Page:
- ticket title
- R & B Hall of Fame to Honor Cathy Hughes
- TICKETS ARE ON SALE NOW FOR THE RHYTHM AND BLUES HALL OF FAME INDUCTION CEREMONY-JUNE 11TH, 2017 AT THE DETROIT MUSIC HALL
- AN OFFICIAL PRESS RELEASE FROM RHYTHM & BLUES HALL OF FAME
- R&B Hall of Famers Headline ‘Legends’ Concert at Upland’s Highlander Auditorium
- Dionne Warwick Inducted Into The R&B Hall of Fame
The Jackson 5 (also spelled The Jackson Five, sometimes stylized The Jackson 5ive), later known as The Jacksons, or simply Jacksons, are an American popular music family group from Gary, Indiana. Founding group members Jackie Jackson, Tito Jackson, Jermaine Jackson, Marlon Jackson and Michael Jackson formed the group after performing in an early incarnation called The Jackson Brothers, which originally consisted of a trio of the three older brothers. Active from 1964 to 1990, the Jacksons played from a repertoire of R&B, soul, pop and (in the 1970’s) disco. During their six-and-a-half-year Motown tenure, The Jackson 5 was one of the biggest pop-music acts of the 1970’s, and the band served as the launching pad for the solo careers of their lead singers Jermaine and Michael, the latter brother later transforming his early Motown solo fame into greater success as an adult artist. The Jackson 5/The Jacksons have sold 100 million records worldwide, making them one of the best selling artists of all time.
The Jackson 5 was one of very few in recording history to have their first four major label singles (“I Want You Back”, “ABC”, “The Love You Save”, and “I’ll Be There”) reach the top of the Billboard Hot 100. Several later singles, among them “Mama’s Pearl”, “Never Can Say Goodbye” and “Dancing Machine”, were Top 5 pop hits and number-one hits on the R&B singles chart. Most of the early hits were written and produced by a specialized songwriting team known as “The Corporation”; later Jackson 5 hits were crafted chiefly by Hal Davis, while early Jacksons hits were compiled by the team of Gamble and Huff before The Jacksons began writing and producing themselves in the late 1970’s.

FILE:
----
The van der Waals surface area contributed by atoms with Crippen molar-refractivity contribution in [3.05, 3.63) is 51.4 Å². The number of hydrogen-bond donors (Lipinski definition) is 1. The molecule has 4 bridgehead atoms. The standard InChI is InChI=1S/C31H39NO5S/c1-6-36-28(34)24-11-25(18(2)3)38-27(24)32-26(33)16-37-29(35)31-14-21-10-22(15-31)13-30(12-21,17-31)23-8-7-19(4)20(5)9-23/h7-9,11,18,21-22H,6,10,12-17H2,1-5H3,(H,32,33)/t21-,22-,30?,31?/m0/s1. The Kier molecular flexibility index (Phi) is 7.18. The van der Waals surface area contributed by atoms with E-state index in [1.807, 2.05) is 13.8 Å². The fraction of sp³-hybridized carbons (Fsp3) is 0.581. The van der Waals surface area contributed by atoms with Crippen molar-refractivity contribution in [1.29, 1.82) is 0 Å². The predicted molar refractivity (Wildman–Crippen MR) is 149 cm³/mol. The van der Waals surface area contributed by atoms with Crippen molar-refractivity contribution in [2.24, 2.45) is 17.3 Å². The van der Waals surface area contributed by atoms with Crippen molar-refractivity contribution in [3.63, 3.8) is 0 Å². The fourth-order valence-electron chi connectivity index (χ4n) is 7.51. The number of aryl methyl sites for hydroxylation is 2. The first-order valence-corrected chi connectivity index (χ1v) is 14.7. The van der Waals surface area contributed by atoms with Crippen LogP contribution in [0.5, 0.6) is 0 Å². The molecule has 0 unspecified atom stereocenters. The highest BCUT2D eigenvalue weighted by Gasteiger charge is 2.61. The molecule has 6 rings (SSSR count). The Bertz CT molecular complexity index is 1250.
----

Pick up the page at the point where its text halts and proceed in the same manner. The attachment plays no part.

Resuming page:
Significantly, they were one of the first black teen idols to appeal equally to white audiences, thanks partially to the successful promotional relations skills of Motown Records CEO Berry Gordy. With their departure from Motown to CBS in 1976, The Jacksons were forced to change their name and Jermaine was replaced with younger brother Randy as Jermaine chose to stay at Motown. During these years, they continued to have a number of hits such as “Enjoy Yourself”, “Shake Your Body (Down to the Ground)”, “Show You the Way to Go”, and “Blame It on the Boogie”. After two years under the Philadelphia International Records label, they signed with Epic Records and asserted control of their songwriting, production, and image, and their success continued into the 1980’s with hits such as “Can You Feel It”, “This Place Hotel”, “Lovely One” and “State of Shock”. Their 1989 album 2300 Jackson Street was recorded without Michael and Marlon, although they did appear on the title track. The disappointing sales of the album led to the group being dropped by their record label at the end of the year. The group has never formally broken up, but has been dormant since then, although all six brothers performed together at two Michael Jackson tribute concerts in September 2001. After Michael’s death in June 2009, the group announced a 2012 reunion tour, The Unity Tour, although Randy did not take part.